What is a Forensic Psychologist? (Complete Overview)

What is a Forensic Psychologist? (Complete Overview)

In this blog we will discuss the question ‘What is a forensic Psychologist?’ and give an insight into this field of psychology. 

Forensic psychology can be defined as a specialization within the field of psychology that is a blend between Psychology and law.

The main part of forensic psychology is to work with the criminal justice system.

It contains two parts or roles first to research on human behaviors and how to prevent them, second the application of psychological practice to confer within the judicial system including crime and civil law.

What is a Forensic Psychologist? (Complete Overview)

History

Forensic psychology has been in existence for over 50 years and has gone through many changes throughout the decades. Since 1970 there has been an explosion of literature for all areas of forensic psychology.

The first foundation of forensic psychology was laid in 1879 by Wilhelm Wundt, who is also often known as the father of psychology.

He found his first forensic laboratory and since Wundt, many experts have contributed into the field, advancing it furthermore and making it flourish. 

  • A Forensic Psychologist assesses and deals with different human behaviors they evaluate and prepares for or provide testimony in court. 
  • Forensic Psychologists also help the court by evaluating or analyzing individuals who are suspected of committing a crime.
  • This allows the court system to decide whether a person can be held accountable for his or her actions while committing a crime.

Roles of a Forensic Psychologist

Unlike a clinical psychologist, who works with people suffering from different psychological disorders, a Forensic psychologists applies his knowledge of psychological principles and apply it to help find a purpose for the crime or to specify a suspect list.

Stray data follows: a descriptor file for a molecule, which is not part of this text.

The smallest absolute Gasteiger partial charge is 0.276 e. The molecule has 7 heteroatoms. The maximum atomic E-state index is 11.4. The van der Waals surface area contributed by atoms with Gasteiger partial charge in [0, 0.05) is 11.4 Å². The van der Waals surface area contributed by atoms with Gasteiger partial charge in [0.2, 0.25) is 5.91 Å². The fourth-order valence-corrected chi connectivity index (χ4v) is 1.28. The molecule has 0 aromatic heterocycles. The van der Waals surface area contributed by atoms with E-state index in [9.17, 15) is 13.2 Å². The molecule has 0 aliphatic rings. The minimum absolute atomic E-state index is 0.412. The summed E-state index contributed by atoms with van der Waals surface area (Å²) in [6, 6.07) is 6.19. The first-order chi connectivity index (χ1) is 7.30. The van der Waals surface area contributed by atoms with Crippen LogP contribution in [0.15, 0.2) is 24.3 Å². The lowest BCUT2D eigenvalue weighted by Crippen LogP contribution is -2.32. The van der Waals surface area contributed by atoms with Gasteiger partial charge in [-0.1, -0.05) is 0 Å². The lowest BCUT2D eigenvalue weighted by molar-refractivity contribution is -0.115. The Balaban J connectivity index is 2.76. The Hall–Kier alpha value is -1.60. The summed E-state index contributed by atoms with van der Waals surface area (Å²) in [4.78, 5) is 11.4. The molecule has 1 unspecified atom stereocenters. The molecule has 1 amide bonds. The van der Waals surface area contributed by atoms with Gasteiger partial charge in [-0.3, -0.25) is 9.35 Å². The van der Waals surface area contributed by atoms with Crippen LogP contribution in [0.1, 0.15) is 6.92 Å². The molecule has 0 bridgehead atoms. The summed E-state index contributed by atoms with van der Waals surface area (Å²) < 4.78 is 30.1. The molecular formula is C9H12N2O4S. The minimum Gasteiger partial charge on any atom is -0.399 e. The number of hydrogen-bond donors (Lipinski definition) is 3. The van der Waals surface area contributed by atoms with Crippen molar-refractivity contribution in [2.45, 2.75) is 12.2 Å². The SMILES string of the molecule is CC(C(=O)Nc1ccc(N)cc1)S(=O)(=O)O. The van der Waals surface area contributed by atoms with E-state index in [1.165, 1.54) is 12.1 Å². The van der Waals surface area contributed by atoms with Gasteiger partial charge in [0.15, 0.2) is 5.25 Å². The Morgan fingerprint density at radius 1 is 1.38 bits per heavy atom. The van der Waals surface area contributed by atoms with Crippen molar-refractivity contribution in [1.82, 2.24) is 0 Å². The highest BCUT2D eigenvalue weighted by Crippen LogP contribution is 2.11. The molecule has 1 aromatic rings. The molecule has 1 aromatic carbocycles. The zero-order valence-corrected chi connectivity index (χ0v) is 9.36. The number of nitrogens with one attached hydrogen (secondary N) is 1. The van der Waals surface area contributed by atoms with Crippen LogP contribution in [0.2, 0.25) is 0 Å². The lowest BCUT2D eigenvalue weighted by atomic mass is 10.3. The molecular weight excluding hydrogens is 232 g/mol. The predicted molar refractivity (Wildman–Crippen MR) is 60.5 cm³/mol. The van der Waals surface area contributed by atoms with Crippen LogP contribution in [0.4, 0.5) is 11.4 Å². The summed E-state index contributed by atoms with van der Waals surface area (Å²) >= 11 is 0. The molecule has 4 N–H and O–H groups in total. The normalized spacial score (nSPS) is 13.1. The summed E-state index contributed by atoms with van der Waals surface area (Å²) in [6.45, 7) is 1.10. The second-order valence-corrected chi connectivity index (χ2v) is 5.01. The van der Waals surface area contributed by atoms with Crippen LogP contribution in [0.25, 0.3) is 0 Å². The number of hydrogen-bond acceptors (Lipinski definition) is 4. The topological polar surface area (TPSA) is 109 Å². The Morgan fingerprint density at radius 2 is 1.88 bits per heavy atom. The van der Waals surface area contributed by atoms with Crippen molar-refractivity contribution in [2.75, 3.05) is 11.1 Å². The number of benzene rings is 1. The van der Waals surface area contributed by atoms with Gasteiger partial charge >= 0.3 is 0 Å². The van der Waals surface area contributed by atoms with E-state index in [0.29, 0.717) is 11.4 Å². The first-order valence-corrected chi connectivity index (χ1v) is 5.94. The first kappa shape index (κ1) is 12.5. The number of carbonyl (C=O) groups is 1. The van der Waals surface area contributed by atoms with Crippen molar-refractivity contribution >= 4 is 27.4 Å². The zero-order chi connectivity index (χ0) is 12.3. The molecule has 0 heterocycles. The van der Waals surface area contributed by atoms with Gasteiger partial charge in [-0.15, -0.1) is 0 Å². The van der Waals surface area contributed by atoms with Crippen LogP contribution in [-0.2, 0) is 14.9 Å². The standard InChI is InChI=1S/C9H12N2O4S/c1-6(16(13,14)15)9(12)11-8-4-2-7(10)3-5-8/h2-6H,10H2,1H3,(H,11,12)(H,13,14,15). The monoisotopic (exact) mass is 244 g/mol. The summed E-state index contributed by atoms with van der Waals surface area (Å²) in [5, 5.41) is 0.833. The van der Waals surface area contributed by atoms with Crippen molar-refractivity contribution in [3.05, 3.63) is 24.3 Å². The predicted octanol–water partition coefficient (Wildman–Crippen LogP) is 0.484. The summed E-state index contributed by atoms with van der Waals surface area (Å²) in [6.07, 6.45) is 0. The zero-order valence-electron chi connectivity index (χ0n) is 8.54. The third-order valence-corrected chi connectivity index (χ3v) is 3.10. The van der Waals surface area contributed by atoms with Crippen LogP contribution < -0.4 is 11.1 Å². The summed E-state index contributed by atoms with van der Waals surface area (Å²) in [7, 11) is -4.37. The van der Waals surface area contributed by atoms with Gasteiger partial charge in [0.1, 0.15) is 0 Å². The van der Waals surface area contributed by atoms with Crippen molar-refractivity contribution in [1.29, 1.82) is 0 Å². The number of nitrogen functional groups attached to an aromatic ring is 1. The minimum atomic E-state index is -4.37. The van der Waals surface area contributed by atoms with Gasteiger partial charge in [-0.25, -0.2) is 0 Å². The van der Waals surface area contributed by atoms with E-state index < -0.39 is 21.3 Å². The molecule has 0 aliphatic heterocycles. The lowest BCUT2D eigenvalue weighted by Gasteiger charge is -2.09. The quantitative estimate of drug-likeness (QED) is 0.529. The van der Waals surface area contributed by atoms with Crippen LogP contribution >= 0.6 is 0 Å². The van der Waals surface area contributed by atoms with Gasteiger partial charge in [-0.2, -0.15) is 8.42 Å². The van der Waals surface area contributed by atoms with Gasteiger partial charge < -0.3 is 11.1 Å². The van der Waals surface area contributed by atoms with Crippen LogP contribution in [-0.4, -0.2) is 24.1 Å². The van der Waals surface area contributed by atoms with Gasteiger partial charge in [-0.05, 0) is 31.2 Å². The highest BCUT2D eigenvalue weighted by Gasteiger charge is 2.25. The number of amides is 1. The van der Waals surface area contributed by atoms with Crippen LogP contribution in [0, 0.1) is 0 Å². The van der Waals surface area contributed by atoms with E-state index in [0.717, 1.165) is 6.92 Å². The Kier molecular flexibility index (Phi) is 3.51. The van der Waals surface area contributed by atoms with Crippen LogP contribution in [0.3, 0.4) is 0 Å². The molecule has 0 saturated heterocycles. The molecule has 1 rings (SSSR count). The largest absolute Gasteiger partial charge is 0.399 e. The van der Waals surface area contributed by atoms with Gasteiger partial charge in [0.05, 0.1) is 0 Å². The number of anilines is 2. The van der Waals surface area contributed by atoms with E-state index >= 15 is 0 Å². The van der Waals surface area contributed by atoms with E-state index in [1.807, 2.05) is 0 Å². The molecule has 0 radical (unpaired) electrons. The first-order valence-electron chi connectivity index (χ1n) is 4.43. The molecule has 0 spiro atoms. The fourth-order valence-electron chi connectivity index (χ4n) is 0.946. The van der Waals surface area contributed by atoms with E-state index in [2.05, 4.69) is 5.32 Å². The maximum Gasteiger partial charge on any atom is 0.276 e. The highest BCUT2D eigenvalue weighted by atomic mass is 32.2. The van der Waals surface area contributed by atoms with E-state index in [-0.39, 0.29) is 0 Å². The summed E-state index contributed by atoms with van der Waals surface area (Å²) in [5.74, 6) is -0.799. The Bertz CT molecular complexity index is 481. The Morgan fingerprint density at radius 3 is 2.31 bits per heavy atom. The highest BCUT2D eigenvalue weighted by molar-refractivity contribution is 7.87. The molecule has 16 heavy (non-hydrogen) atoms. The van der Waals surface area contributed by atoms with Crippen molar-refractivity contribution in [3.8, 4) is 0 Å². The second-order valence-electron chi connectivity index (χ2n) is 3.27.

The field is quite broad and so some psychologists may work in jails and prisons or even directly with attorneys.

Individuals pursuing forensic psychology may even be self-employed.

Some may work as advisors, or they may testify as expert witnesses.

  • A forensic psychologist assesses and evaluates the state of mind of the suspect in the time of the interview including appearance, behavior and cerebral function.
  • They assess the one on one risk of reoffending and consistency of factual information across multiple sources. They also assess child custody in divorce.
  • Enhance, implement and analyze suitable offender treatment and rehabilitation courses, including anger management, treatment for drug, social and intellectual and alcohol dependence skills exercises.
  • Provide exercises on how to cope with understanding mistreatment and techniques for crisis (hostage) negotiation or train to support forensic staff in areas such as anxiety management.
  • Be responsible for professional witness testimony at court, for parole boards and mental wellbeing courts.
  • Contribute to policy and strategic growth to guarantee constant service enhancement. They evaluate the success of various legal interventions or reforms.

Major themes in Forensic Psychology 

What is a Forensic Psychologist? (Complete Overview)

Criminal Behavior

Criminal forensic assessment focuses on such legal problems such as capability, criminal accountability, and risk calculation.